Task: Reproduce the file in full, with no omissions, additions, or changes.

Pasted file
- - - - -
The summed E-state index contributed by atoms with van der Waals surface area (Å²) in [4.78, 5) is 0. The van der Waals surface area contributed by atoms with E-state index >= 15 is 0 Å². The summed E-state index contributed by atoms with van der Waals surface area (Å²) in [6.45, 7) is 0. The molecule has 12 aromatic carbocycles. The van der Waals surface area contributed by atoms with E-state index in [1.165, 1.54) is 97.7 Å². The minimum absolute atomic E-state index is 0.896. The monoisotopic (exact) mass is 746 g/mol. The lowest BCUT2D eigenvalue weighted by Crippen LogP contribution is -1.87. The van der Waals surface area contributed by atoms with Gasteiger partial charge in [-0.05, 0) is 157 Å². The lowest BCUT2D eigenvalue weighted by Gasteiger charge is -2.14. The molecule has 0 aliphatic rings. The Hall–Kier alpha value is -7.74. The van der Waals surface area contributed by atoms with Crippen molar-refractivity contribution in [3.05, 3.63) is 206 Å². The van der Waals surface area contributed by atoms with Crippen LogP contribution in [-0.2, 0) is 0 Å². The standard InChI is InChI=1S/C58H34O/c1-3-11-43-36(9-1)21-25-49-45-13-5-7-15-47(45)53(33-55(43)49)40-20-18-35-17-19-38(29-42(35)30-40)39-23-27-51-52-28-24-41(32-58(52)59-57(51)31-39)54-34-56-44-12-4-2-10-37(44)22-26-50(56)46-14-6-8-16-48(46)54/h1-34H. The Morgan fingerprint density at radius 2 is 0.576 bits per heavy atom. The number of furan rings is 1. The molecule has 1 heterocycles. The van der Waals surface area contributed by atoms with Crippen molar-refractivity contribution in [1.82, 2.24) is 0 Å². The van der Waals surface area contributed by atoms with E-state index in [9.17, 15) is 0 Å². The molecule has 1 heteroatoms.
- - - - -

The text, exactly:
The summed E-state index contributed by atoms with van der Waals surface area (Å²) in [4.78, 5) is 0. The van der Waals surface area contributed by atoms with E-state index >= 15 is 0 Å². The summed E-state index contributed by atoms with van der Waals surface area (Å²) in [6.45, 7) is 0. The molecule has 12 aromatic carbocycles. The van der Waals surface area contributed by atoms with E-state index in [1.165, 1.54) is 97.7 Å². The minimum absolute atomic E-state index is 0.896. The monoisotopic (exact) mass is 746 g/mol. The lowest BCUT2D eigenvalue weighted by Crippen LogP contribution is -1.87. The van der Waals surface area contributed by atoms with Gasteiger partial charge in [-0.05, 0) is 157 Å². The lowest BCUT2D eigenvalue weighted by Gasteiger charge is -2.14. The molecule has 0 aliphatic rings. The Hall–Kier alpha value is -7.74. The van der Waals surface area contributed by atoms with Crippen molar-refractivity contribution in [3.05, 3.63) is 206 Å². The van der Waals surface area contributed by atoms with Crippen LogP contribution in [-0.2, 0) is 0 Å². The standard InChI is InChI=1S/C58H34O/c1-3-11-43-36(9-1)21-25-49-45-13-5-7-15-47(45)53(33-55(43)49)40-20-18-35-17-19-38(29-42(35)30-40)39-23-27-51-52-28-24-41(32-58(52)59-57(51)31-39)54-34-56-44-12-4-2-10-37(44)22-26-50(56)46-14-6-8-16-48(46)54/h1-34H. The Morgan fingerprint density at radius 2 is 0.576 bits per heavy atom. The number of furan rings is 1. The molecule has 1 heterocycles. The van der Waals surface area contributed by atoms with Crippen molar-refractivity contribution in [1.82, 2.24) is 0 Å². The van der Waals surface area contributed by atoms with E-state index in [9.17, 15) is 0 Å². The molecule has 1 heteroatoms.